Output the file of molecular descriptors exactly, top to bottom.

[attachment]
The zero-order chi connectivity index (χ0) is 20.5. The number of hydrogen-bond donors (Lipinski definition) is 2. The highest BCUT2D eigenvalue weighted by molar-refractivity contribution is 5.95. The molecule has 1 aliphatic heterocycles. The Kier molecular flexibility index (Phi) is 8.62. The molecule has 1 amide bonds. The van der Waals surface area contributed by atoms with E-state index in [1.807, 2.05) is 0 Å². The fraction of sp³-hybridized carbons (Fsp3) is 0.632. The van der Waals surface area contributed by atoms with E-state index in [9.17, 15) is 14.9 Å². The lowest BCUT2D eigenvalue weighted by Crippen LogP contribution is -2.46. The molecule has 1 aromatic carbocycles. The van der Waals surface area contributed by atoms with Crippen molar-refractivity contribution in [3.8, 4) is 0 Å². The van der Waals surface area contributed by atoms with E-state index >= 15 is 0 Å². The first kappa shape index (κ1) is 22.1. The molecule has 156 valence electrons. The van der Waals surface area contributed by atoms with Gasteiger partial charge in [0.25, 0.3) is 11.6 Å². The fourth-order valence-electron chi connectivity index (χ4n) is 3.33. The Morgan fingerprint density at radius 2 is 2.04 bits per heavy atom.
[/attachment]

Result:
The zero-order chi connectivity index (χ0) is 20.5. The number of hydrogen-bond donors (Lipinski definition) is 2. The highest BCUT2D eigenvalue weighted by molar-refractivity contribution is 5.95. The molecule has 1 aliphatic heterocycles. The Kier molecular flexibility index (Phi) is 8.62. The molecule has 1 amide bonds. The van der Waals surface area contributed by atoms with E-state index in [1.807, 2.05) is 0 Å². The fraction of sp³-hybridized carbons (Fsp3) is 0.632. The van der Waals surface area contributed by atoms with E-state index in [9.17, 15) is 14.9 Å². The lowest BCUT2D eigenvalue weighted by Crippen LogP contribution is -2.46. The molecule has 1 aromatic carbocycles. The van der Waals surface area contributed by atoms with Crippen molar-refractivity contribution in [3.8, 4) is 0 Å². The van der Waals surface area contributed by atoms with E-state index >= 15 is 0 Å². The first kappa shape index (κ1) is 22.1. The molecule has 156 valence electrons. The van der Waals surface area contributed by atoms with Gasteiger partial charge in [0.25, 0.3) is 11.6 Å². The fourth-order valence-electron chi connectivity index (χ4n) is 3.33. The Morgan fingerprint density at radius 2 is 2.04 bits per heavy atom.